Drawing by Keithonearth
The classic “men’s” bicycle frame design is often called a “diamond frame.” This basic configuration hasn’t changed since 1885 when the first “safeties” appeared.
The illustration above shows the names of the specific components.
Not labeled are the attachment points for the wheels, called the dropouts. Sometimes the front dropouts are called fork ends.
The two sides of the fork between the frent wheel are “fork blades,” and the fork tube inside the head tube is the “steering tube.”
The large diameter short tube that houses the bottom bracket (crank) bearings is the “bottom bracket” or more specifically “bottom bracket shell.”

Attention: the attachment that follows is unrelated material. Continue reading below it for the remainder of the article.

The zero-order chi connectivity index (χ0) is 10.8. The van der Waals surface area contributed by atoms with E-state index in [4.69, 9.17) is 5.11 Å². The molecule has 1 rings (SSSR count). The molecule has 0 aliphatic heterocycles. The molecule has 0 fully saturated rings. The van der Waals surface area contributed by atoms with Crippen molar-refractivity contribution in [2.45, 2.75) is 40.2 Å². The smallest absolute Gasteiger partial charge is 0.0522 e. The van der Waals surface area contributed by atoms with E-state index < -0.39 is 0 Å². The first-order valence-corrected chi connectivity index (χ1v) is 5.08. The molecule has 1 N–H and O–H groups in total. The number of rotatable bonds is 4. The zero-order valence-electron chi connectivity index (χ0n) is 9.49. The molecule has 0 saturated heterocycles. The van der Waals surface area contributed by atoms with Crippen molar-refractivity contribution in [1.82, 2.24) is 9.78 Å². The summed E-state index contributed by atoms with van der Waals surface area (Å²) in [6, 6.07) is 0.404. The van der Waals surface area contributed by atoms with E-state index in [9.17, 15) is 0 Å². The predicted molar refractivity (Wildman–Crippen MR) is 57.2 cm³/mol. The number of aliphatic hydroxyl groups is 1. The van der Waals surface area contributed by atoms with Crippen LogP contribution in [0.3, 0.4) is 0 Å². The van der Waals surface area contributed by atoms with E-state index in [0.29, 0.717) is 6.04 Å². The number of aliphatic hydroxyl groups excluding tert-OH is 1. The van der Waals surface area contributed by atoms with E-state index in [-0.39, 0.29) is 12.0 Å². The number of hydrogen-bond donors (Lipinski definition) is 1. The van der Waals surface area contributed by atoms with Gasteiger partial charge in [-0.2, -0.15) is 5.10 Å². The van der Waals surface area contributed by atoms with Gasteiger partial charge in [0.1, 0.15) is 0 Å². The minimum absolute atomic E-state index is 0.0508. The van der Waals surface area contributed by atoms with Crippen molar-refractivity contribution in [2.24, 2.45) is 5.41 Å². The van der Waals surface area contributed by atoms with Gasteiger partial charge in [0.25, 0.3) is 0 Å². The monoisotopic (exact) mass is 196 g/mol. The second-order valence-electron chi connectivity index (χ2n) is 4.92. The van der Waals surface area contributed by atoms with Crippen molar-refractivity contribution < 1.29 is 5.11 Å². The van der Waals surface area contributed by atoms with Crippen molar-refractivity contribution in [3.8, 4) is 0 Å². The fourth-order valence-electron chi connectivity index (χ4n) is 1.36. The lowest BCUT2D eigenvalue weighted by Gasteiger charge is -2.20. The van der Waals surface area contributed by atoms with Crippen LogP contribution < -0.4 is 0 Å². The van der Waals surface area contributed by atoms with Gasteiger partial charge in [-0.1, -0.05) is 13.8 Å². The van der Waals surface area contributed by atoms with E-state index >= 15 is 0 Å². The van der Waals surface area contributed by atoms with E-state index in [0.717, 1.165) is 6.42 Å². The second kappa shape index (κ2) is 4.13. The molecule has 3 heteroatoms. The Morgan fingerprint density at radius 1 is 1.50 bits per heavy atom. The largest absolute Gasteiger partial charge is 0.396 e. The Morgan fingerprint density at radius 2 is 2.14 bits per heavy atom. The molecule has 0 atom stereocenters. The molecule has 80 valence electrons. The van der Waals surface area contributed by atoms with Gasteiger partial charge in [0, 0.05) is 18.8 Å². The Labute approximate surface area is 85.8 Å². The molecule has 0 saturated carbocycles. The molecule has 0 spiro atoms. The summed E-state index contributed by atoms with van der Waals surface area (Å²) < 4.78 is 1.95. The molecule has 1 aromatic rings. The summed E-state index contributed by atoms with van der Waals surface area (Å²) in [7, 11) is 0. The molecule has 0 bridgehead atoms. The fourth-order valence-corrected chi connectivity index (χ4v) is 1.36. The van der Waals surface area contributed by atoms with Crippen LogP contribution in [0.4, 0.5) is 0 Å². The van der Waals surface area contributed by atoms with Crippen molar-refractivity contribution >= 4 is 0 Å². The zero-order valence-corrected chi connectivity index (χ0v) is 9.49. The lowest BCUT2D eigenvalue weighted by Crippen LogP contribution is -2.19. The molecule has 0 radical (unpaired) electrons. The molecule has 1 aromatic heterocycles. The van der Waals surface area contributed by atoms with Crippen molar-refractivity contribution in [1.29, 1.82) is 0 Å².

Sometimes people will call the area where the top of the seat stays join the seat tube the “seat cluster.”
Diamond frames are most often made from steel alloys. An alloy of steel means trace amounts of other materials are mixed in to give the steel desired characteriscs. A good bike frame should be durable, lightweight, yet just a touch springy.
Aluminum alloy frames are also common. They weigh considerably less, but are a bit less springy, wasting a fraction of the rider’s energy by turning flex into heat, rather than springing back with nearly full energy.
Bike frames have been made from other materials, such as carbon fiber, also known as “graphite,” fiberglas, wood, and even plastic. No one has tried making a frame from ketchup, yet.